If BICENTENNIAL MAN had just focused on the first storyline, it would have been very entertaining and redemptive. In many ways, this first storyline is similar to TOY STORY 2. Andrew discovers that he is unique, leaves home and then decides that love and family are more important than freedom or fame. In the second storyline, Andrew seeks his own kind. Regrettably, by the third storyline, Andrew just wants to become another human being and interprets humanness and love in terms of sexual gratification. Seeking marriage with a human being, Andrew gets pretty preachy about why he should be accepted. There is a politically correct, pro-interspecies marriage message here, but it is not developed with any degree of intelligence or wisdom, and it undermines the better aspects of the movie.
Another ending would have made this movie terrific. Of course, the best ending to this type of movie is that the creation sacrifices his life for someone he loves. Or, like Woody in TOY STORY 2, the hero is willing to give up fame and fortune for a family.
BICENTENNIAL MAN is based on one of the famous robot stories by the late science fiction writer Isaac Asimov. During his lifetime, Asimov won several awards for his writing. His books and short stories often contain all of the most popular science fiction themes, including the theme of man and machine, the social importance of machines and technology, and people’s hopes and anxieties about the future.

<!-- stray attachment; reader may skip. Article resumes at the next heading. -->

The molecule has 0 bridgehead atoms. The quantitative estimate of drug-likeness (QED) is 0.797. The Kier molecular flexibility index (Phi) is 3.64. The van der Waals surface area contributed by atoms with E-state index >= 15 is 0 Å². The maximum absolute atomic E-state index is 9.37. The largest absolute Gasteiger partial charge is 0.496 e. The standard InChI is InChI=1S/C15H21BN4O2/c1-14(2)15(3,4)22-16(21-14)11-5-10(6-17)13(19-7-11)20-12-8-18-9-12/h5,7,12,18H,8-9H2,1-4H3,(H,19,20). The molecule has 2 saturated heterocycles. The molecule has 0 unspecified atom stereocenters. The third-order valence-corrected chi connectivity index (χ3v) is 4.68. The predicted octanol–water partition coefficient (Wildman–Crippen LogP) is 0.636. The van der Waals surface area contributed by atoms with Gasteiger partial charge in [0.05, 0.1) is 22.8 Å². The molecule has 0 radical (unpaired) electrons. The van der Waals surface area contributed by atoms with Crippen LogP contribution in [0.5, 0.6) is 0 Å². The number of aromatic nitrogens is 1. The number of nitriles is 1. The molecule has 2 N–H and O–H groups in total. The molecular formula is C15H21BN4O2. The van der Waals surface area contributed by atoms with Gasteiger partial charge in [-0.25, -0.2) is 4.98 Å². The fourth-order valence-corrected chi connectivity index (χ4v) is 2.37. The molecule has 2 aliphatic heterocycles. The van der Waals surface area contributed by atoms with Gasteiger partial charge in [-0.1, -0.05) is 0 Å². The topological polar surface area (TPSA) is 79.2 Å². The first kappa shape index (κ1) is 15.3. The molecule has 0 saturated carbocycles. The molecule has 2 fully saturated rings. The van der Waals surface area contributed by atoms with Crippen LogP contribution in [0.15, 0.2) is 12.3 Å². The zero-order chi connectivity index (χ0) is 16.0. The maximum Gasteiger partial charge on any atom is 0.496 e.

One aspect of BICENTENNIAL MAN, as Robin Williams pointed out in an interview with me, involves the Christian literary device of a holy fool or holy innocent. This holy innocent theme appears in two movies this Christmas: THE GREEN MILE and BICENTENNIAL MAN. In THE GREEN MILE, the device of an innocent man who appears out of nowhere, manifests God’s grace, is wrongfully accused, exposes the sinfulness of others, and gives up his life for others works to create a powerful redemptive allegory. In BICENTENNIAL MAN, the device fails because the holy innocent in this movie is not only a creation of man not God, but also because the innocent is willing to abandon his innocence to become a sinful, fallen man.